“YOU want to do what? Over my dead body!”
Thomas was not one to mess around. If something needed saying, it got said, even if the other person couldn’t grasp the meaning.
When Maud announced her news, Thomas was livid and he wasn’t afraid to show it. He made a right racket so she had to know, had to know he wasn’t happy.
“Shush Thomas” was her only response.
Maud made her announcement whilst she was making dinner and as was her usual practice, Thomas had to wait until she was good and ready before he could tuck in.
He hated her routines, the precise way in which she cut up the food, measuring out the amount and humming some silly tune from a television cartoon series at the same time. So many times he wanted to scream: “For God’s sake Maud hurry up!”
Maud used to be a schoolteacher before she retired, which probably explained her strict regime. However, although it annoyed him immensely at times, over the years Thomas had learnt to accept this obsession with detail as one of Maud’s many quirks.
When you’ve lived together for as long as they had, there have to be compromises.
Thomas was sure that some of things he did rattled Maud but if they did, she wasn’t saying.
Maud’s pattern of behaviour, like always rising in the morning at exactly the same time, watching Countdown and having a cup of Horlicks before retiring, was so predictable, which was why her announcement shook him to the bone. Maud wasn’t one for surprises.
“His name’s Henry and he’s going to be moving in next week. I’m sure you’ll get on. He’s a lot younger than you of course but it could be the best thing that’s ever happened to you. Liven you up a bit, stop you from just slobbing around all day.”
Slobbing around! How dare she, thought Thomas. Yes, he certainly wasn’t the most active individual you could come across but he didn’t regard himself a slob.
No, it wasn’t slobbing around, it was more like deep, meaningful, meditation. Thomas sometimes likened himself to a Buddhist but of course he wasn’t although he did believe in reincarnation.
When Henry arrived the following week, Thomas was gobsmacked. The newcomer was rather plump and to make matters worse, he was GINGER!
Ginger was a colour Thomas couldn’t stand. It was probably something to do with a rather unseemly scrap he’d had with someone when he was much younger. On that occasion he came off worse, the swine actually bit a chunk out of his ear and left a nasty scar on his nose. So for Thomas, ginger spelt trouble.
Following Henry’s arrival, the two of them skirted around the house, trying to stay away from each other which wasn’t easy, especially at meal times.
Initially Henry made some conciliatory overtures but Thomas quickly let him know they weren’t welcome.
After about a week there were disturbing signs that Henry was beginning to settle in and Maud was certainly very chatty with him. They began watching the news on the telly together, something that Thomas had always looked forward to, especially when that nice BBC lady Sophie Raworth was on.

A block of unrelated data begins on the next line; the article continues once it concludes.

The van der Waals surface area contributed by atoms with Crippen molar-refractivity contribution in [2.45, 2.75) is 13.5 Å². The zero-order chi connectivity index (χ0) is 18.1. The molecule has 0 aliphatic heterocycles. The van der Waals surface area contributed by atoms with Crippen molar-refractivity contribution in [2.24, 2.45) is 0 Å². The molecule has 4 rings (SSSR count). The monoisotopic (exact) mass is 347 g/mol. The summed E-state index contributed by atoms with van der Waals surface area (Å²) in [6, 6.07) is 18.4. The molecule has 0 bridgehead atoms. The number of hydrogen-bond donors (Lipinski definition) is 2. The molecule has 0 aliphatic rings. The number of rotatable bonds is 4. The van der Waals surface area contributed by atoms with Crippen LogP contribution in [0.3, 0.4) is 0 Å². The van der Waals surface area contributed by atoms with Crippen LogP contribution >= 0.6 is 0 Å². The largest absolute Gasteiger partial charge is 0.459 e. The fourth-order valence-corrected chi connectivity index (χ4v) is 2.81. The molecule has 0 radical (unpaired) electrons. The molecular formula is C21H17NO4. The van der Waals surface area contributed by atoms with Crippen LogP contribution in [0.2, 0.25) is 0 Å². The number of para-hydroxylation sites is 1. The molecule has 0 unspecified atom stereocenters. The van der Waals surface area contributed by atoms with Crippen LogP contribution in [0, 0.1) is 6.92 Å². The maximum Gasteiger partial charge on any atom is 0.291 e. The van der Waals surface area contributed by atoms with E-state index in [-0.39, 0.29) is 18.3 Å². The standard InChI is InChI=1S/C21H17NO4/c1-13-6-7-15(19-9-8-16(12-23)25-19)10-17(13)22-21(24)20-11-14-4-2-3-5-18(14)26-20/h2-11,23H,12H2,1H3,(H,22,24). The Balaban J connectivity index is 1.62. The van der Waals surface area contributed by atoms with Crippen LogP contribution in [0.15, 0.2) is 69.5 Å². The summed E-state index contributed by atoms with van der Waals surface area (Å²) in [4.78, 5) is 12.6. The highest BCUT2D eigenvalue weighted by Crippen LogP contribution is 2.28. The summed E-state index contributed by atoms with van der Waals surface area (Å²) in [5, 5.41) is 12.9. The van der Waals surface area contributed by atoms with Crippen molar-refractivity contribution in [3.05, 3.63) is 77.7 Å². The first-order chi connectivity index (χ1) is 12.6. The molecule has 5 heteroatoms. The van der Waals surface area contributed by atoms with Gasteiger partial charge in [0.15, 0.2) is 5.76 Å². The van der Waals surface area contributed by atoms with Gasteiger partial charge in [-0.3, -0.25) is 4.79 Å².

Thomas realised he needed to quickly come up with a plan of action before it was too late, a plan which would make Maud realise that this new arrangement just wouldn’t work.
It didn’t take long for inspiration to arrive.
“Thomas! Did you do this?” screamed Maud at the top of her voice. When she got angry or distressed her vocal chords were stretched to the limit.
Hang on a moment, thought Thomas, why’s she blaming me? She should be blaming him, he’s the new boy on the block. The incident with the furniture had never happened before and Maud was supposed to come to the obvious conclusion that Henry was responsible and take appropriate action.
“You naughty, naughty thing,” said Maud, wagging her finger at Thomas in that schoolmarm way of hers.
Damn, thought Thomas, on to Plan B.
Although Maud was in her late 70s, she hadn’t yet reached that unfortunate state which befalls some elderly ladies – she didn’t smell! In fact, she was very particular about the odours that pervaded the house which probably explained the loud shriek accompanying her discovery in the dining room.
Thomas had surprised even himself by how quickly he had raced to the top of the house when she had gone into the dining room, leaving Henry as the most likely culprit.
“Who’s done this?” she demanded. She stared long and hard at an unsuspecting Henry who had just casually strolled out of the kitchen and then shook her head.
Ah, now we’re getting somewhere, thought Thomas as he peered down from the top of the stairs.
After a good 30 minutes of scrubbing down and an excessive amount of air freshener spray, Maud wiped her brow and slumped into her comfy fireside chair with its oh-so-inviting brown cushion which had been her mother’s and which fitted exactly around the contours of Maud’s rather large backside.
She decided to pour herself a very large sherry and to contemplate her options.
Thomas sat on the chair opposite and prayed that his scheme had been successful.
After a second large sherry, Maud let out a big sorrowful sigh, picked up the phone, dialled and after a few seconds said: “Oh hi, is that the Cat Shelter? Hi, it’s Maud Smith here, I picked up a large ginger cat from you last week…. yes, that’s the one….I’m afraid I’ve had a few problems with him….he’s scratched the settee and began spraying around the dining room table….no, I’m sorry, he’s just not suitable….. no I’ll have to bring him back straight away.”
Maud put the phone down and came across to stroke Thomas.
“There, there, my lovely, it’s going to be back to just you and me, the way it used to be. Mummy loves you lots and lots and lots.”
Thomas grinned, closed his eyes and began to purr loudly.
© Patrick O’Connor 2010
!Note – “Over my dead body” is an exclamation a lot of parents use when their children say they want to do something outrageous.